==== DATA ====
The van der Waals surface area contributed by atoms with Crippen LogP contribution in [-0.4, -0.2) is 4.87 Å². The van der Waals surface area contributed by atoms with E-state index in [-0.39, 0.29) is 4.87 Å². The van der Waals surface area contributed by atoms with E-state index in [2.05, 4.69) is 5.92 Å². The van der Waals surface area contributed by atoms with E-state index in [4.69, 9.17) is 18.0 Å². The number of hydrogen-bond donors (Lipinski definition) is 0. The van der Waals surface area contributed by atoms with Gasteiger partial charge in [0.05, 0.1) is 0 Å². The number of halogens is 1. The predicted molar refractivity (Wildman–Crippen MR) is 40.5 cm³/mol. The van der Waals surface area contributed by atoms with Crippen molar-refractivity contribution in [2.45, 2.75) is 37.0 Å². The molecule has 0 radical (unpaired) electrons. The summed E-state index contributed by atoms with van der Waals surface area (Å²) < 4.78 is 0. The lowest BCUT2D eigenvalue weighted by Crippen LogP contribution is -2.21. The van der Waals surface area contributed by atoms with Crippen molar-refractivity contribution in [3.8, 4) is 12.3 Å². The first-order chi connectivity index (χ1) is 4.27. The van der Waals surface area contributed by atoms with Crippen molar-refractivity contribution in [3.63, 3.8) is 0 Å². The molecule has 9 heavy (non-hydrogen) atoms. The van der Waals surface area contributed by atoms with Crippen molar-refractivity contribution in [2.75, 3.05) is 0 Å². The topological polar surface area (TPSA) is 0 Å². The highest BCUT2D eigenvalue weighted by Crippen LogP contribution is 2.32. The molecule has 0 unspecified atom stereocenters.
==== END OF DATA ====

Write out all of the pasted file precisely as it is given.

The van der Waals surface area contributed by atoms with Crippen LogP contribution in [-0.4, -0.2) is 4.87 Å². The van der Waals surface area contributed by atoms with E-state index in [-0.39, 0.29) is 4.87 Å². The van der Waals surface area contributed by atoms with E-state index in [2.05, 4.69) is 5.92 Å². The van der Waals surface area contributed by atoms with E-state index in [4.69, 9.17) is 18.0 Å². The number of hydrogen-bond donors (Lipinski definition) is 0. The van der Waals surface area contributed by atoms with Gasteiger partial charge in [0.05, 0.1) is 0 Å². The number of halogens is 1. The predicted molar refractivity (Wildman–Crippen MR) is 40.5 cm³/mol. The van der Waals surface area contributed by atoms with Crippen molar-refractivity contribution in [2.45, 2.75) is 37.0 Å². The molecule has 0 radical (unpaired) electrons. The summed E-state index contributed by atoms with van der Waals surface area (Å²) < 4.78 is 0. The lowest BCUT2D eigenvalue weighted by Crippen LogP contribution is -2.21. The van der Waals surface area contributed by atoms with Crippen molar-refractivity contribution in [3.8, 4) is 12.3 Å². The first-order chi connectivity index (χ1) is 4.27. The van der Waals surface area contributed by atoms with Crippen molar-refractivity contribution in [3.63, 3.8) is 0 Å². The molecule has 9 heavy (non-hydrogen) atoms. The van der Waals surface area contributed by atoms with Crippen molar-refractivity contribution in [2.75, 3.05) is 0 Å². The topological polar surface area (TPSA) is 0 Å². The highest BCUT2D eigenvalue weighted by Crippen LogP contribution is 2.32. The molecule has 0 unspecified atom stereocenters.